Amal El-Mohtar appears in the following:
Thursday, January 15, 2015
In Jo Walton's new novel, the goddess Athene assembles a history-spanning group of thinkers and sets them to creating Plato's famed Just City — but then she makes the mistake of inviting Socrates.
Saturday, January 10, 2015
Karen Lord's new The Galaxy Game picks up where her previous novel, The Best of All Possible Worlds, left off — in a complicated galactic civilization trying to come to terms with a genocide.
Saturday, November 08, 2014
Irish poet Eavan Boland's latest volume meditates on the gulf between ideas of nation and individual lives of women; reviewer Amal El-Mohtar calls it a "beautiful kind of conversation."
Saturday, October 25, 2014
Edward Carey's illustrated young adult novel about the keepers of mystical trash heaps (yes, you read that right) in an alternate Victorian London combines thrills with intelligence and compassion.
Friday, October 17, 2014
Ben Tripp's young adult debut is a charming romp through a thoroughly theatrical 18th-century England populated by swashbuckling highwaymen, fairies and circus performers.
Saturday, September 13, 2014
Kim Harrison bids farewell to her long-running Hollows series of urban fantasies in spectacular fashion; reviewer Amal El-Mohtar calls Witch "a rollercoaster ride of interlocking shenanigans."
Wednesday, September 03, 2014
Saeed Jones' visceral, affecting new poetry collection, Prelude to Bruise, centers on the experience of Boy, an African-American child negotiating gender, sexuality and family in the South.
Friday, August 15, 2014
Jess Row's provocative Your Face in Mine uses the rhetoric of transgender experience to imagine a world where race can be changed; reviewer Amal El-Mohtar calls it a grating meditation on white guilt.
Tuesday, July 29, 2014
Graphic novelist Emily Carroll's gorgeous new collection of horror stories entwines words and pictures to deliver delicious, twisted-fairy-tale chills. Strange things come and go in these woods.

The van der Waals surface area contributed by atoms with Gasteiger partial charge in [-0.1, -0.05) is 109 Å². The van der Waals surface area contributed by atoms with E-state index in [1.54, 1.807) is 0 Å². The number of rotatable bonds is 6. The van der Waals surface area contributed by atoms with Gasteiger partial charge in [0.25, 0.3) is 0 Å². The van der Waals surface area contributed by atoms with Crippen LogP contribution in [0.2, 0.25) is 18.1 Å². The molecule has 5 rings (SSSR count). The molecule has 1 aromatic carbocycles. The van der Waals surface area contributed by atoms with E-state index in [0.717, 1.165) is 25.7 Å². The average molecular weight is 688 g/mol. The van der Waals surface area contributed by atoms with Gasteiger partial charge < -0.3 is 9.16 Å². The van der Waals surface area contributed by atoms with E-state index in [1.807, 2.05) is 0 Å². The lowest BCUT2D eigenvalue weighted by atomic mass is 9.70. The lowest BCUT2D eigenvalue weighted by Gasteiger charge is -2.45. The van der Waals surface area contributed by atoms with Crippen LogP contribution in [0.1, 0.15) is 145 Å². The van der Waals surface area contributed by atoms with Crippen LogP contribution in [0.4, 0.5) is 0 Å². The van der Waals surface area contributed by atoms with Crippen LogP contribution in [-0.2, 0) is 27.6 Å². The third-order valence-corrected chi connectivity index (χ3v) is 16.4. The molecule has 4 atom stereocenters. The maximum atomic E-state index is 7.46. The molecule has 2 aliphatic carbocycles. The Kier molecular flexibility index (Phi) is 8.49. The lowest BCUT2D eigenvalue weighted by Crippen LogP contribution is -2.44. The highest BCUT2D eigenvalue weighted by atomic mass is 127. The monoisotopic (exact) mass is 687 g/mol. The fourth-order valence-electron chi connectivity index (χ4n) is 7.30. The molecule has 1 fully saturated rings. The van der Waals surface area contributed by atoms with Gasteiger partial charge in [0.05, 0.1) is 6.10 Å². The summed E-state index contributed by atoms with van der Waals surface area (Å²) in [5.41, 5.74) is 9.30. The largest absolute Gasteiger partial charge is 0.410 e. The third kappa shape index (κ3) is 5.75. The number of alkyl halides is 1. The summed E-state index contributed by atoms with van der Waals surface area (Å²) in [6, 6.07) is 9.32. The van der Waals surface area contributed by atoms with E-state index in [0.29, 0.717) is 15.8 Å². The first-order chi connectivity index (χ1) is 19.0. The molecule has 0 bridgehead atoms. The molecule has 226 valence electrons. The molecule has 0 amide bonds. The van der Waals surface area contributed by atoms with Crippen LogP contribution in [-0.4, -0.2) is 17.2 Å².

Thursday, July 24, 2014
Get your comic fix this week with Bryan Lee O'Malley's Seconds and The Shadow Hero, by Gene Luen Yang and Sonny Liew. Both books take up the idea of re-writing the past — but in very different ways.
Tuesday, July 08, 2014
Rainbow Rowell's new adult novel follows a successful sitcom writer struggling to balance work and family — and to patch up her struggling marriage with the aid of a semi-magical old landline phone.
Tuesday, June 24, 2014
In A.M. Dellamonica's new Child of a Hidden Sea, a marine scientist discovers her secret heritage in an alternate, watery version of Earth — a place which adamantly doesn't want to be discovered.
Tuesday, June 03, 2014
Genevieve Valentine's new novel, The Girls at the Kingfisher Club, uproots the classic fairy tale of the 12 dancing princesses and replants it in the speakeasies of Prohibition-era New York City.
Tuesday, June 03, 2014
Ambassador Suzi LeVine became the U.S. representative to Switzerland and Liechtenstein on Monday. She took the oath of office on an electronic copy of the Constitution.
Wednesday, May 21, 2014
In Jo Walton's elegant, heartbreaking new novel, an elderly woman remembers two distinct lives and families, in parallel timelines splitting off from one crucial decision: to marry, or not to marry?
Wednesday, May 14, 2014
Mary Rickert's new magical realist novel stars women often pushed to the edges of narrative: the elderly. Reviewer Amal El-Mohtar calls it a lovely, uplifting book of friendship, sadness and healing.
Tuesday, May 06, 2014
Two new books consider the complicated world of bees: Laline Paull's debut novel The Bees imagines humble worker bee's hive adventures, and A Sting in the Tale considers focuses on the bumblebee.
Tuesday, April 29, 2014
Poet Najwan Darwish's first collection to appear in English muses on identity, history and heartbreak. Reviewer Amal El-Mohtar says it's passionate, yet "so matter-of-fact that it stops the breath."
Sunday, April 27, 2014
Kim Harrison's Hollows series is drawing to a close after ten years of supernatural shenanigans. Reviewer Amal El-Mohtar says the books are fun reading with a solid core of strong female characters.
Saturday, March 15, 2014
Siri Hustvedt's latest uses fragmented documents to tell the story of an artist who chooses men to present her work. Reviewer Amal El-Mohtar calls the book complex, harrowing, playful and engrossing.